I have read a few articles and posts online where people have said that they are addicted to self harming. Considering how hard it is to resist hurting yourself when triggered, it is not surprising to hear this word. However is “addiction” the right term to use?
“Addiction is a psychological and physical inability to stop consuming a chemical, drug, activity, or substance, even though it is causing psychological and physical harm”.
The very definition draws up some interesting debates, physical v psychological addictions.
A physical addiction is not controllable. A person who is denied a substance to which they are physically addicted will not have control over their bodies reactions.
Psychological addiction on the other hand is controllable. Gambling or self harm is a behaviour therefore many will argue that however hard these feelings are, they can be managed and controlled.
I am someone who self harms but I have never viewed it as an addiction. The word addiction for me doesn’t sit comfortably because it suggests that I am not in control of my actions. I self harm because of a need to gain control so to say I am addicted would contradict this. I would use the word reliant to define my relationship with self harm. It is my coping mechanism, but it is also a choice that I make and that I am responsible for. Again I feel the word addiction negates that level of responsibility. When I am in crisis, it doesn’t always feel like I have a choice but I do, and on good days I do realise that I need to learn to make better choices.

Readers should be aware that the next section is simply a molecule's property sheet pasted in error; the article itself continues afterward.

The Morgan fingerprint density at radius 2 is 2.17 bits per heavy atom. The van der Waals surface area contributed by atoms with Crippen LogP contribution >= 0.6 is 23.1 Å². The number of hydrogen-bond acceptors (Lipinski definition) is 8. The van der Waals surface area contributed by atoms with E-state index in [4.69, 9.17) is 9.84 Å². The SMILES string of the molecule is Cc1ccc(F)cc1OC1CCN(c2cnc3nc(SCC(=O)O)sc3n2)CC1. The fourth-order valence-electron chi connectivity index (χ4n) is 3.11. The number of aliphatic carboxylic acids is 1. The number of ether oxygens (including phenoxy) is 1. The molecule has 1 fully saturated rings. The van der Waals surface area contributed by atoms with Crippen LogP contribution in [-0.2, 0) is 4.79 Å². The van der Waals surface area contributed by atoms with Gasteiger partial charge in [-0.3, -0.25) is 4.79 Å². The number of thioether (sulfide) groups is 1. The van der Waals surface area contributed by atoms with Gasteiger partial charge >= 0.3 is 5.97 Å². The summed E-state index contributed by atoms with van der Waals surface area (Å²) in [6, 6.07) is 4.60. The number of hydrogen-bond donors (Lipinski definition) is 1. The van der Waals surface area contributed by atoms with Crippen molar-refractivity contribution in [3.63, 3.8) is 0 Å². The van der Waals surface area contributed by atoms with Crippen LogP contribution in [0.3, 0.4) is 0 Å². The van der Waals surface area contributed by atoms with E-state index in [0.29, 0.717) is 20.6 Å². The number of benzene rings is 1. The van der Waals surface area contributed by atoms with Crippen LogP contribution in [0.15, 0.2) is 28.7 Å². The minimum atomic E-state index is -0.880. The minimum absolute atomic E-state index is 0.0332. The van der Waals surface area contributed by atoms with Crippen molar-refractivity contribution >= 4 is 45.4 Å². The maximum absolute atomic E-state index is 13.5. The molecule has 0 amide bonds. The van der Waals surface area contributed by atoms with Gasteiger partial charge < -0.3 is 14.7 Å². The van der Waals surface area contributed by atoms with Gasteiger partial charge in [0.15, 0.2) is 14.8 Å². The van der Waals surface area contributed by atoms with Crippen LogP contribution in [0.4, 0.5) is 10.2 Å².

I am not going to say that someone who says they are addicted to self harm is wrong, but for me I don’t feel it is the right term to use.
I am not feeling very proud of myself. It was a night/day where i couldn’t manage, i let my anxieties get the better of me and i couldn’t cope. I tried everything i could to distract myself, long walks, loud music, trying to focus on work but nothing worked and i gave in to the voice in my head. I was scared to talk today, i thought if i did, someone would take me or my box away and i couldn’t have dealt with that.
Sometimes you need to be a nobody. Not a wife, mother, friend or colleague. A place where you don’t have to fake it, a place where nothing is expected of you. A place where you can let it all out, laugh, cry, scream whatever you want……it’s your place.
The first time I self harmed I was 19. After a traumatic event in my life I started to feel low, anxious and overwhelmed on a daily basis. I was desperate for a release from the distress I was experiencing and from what was going on inside my mind. At the time, physical pain felt easier to deal with than the emotional pain- I could visibly see it and that gave me the feeling of control I needed to take back. It wasn’t attention seeking but instead my only way to communicate the distress that I was feeling. However it soon became my “go to” coping mechanism and a battle that I am still fighting.
People’s reaction to it can vary, some feel shocked, angry, helpless and the worst one is when the other person starts to feel responsible, like they have somehow made you do it. It is why so many don’t speak up, don’t seek help, it is the fear of judgement and that is hard. A few months ago, I didn’t think I could talk about it but I did. Although the people I talked to didn’t understand, they showed a willing to understand and that has been life changing in so many ways. We talk about misconceptions surrounding self harm and mental health and there are, but there are also misconceptions about how we feel people might react. They won’t understand, they won’t care- sometimes you just have to give people a chance too.
“Just because no one else can heal or do your inner work for you, doesn’t mean you can, should, or need to do it alone” (Lisa Olivera)